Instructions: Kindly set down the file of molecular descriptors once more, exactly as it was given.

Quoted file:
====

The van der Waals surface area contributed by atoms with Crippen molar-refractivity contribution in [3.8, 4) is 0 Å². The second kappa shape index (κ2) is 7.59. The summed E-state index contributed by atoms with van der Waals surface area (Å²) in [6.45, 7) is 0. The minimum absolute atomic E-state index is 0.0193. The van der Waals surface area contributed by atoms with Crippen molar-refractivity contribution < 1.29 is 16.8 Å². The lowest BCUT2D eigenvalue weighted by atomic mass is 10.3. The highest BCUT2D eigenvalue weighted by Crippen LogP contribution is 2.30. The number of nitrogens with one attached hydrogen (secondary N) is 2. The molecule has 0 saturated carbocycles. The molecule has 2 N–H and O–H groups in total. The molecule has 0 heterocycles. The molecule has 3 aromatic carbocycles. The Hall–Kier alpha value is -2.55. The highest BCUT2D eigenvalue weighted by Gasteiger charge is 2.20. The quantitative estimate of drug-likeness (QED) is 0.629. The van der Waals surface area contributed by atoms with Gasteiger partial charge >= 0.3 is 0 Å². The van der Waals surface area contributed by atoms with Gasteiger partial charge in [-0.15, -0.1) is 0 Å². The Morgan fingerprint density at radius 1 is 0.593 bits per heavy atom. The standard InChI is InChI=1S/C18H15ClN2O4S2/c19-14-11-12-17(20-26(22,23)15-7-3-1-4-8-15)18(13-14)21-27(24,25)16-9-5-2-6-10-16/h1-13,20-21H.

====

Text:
The van der Waals surface area contributed by atoms with Crippen molar-refractivity contribution in [3.8, 4) is 0 Å². The second kappa shape index (κ2) is 7.59. The summed E-state index contributed by atoms with van der Waals surface area (Å²) in [6.45, 7) is 0. The minimum absolute atomic E-state index is 0.0193. The van der Waals surface area contributed by atoms with Crippen molar-refractivity contribution < 1.29 is 16.8 Å². The lowest BCUT2D eigenvalue weighted by atomic mass is 10.3. The highest BCUT2D eigenvalue weighted by Crippen LogP contribution is 2.30. The number of nitrogens with one attached hydrogen (secondary N) is 2. The molecule has 0 saturated carbocycles. The molecule has 2 N–H and O–H groups in total. The molecule has 0 heterocycles. The molecule has 3 aromatic carbocycles. The Hall–Kier alpha value is -2.55. The highest BCUT2D eigenvalue weighted by Gasteiger charge is 2.20. The quantitative estimate of drug-likeness (QED) is 0.629. The van der Waals surface area contributed by atoms with Gasteiger partial charge >= 0.3 is 0 Å². The van der Waals surface area contributed by atoms with Gasteiger partial charge in [-0.15, -0.1) is 0 Å². The Morgan fingerprint density at radius 1 is 0.593 bits per heavy atom. The standard InChI is InChI=1S/C18H15ClN2O4S2/c19-14-11-12-17(20-26(22,23)15-7-3-1-4-8-15)18(13-14)21-27(24,25)16-9-5-2-6-10-16/h1-13,20-21H.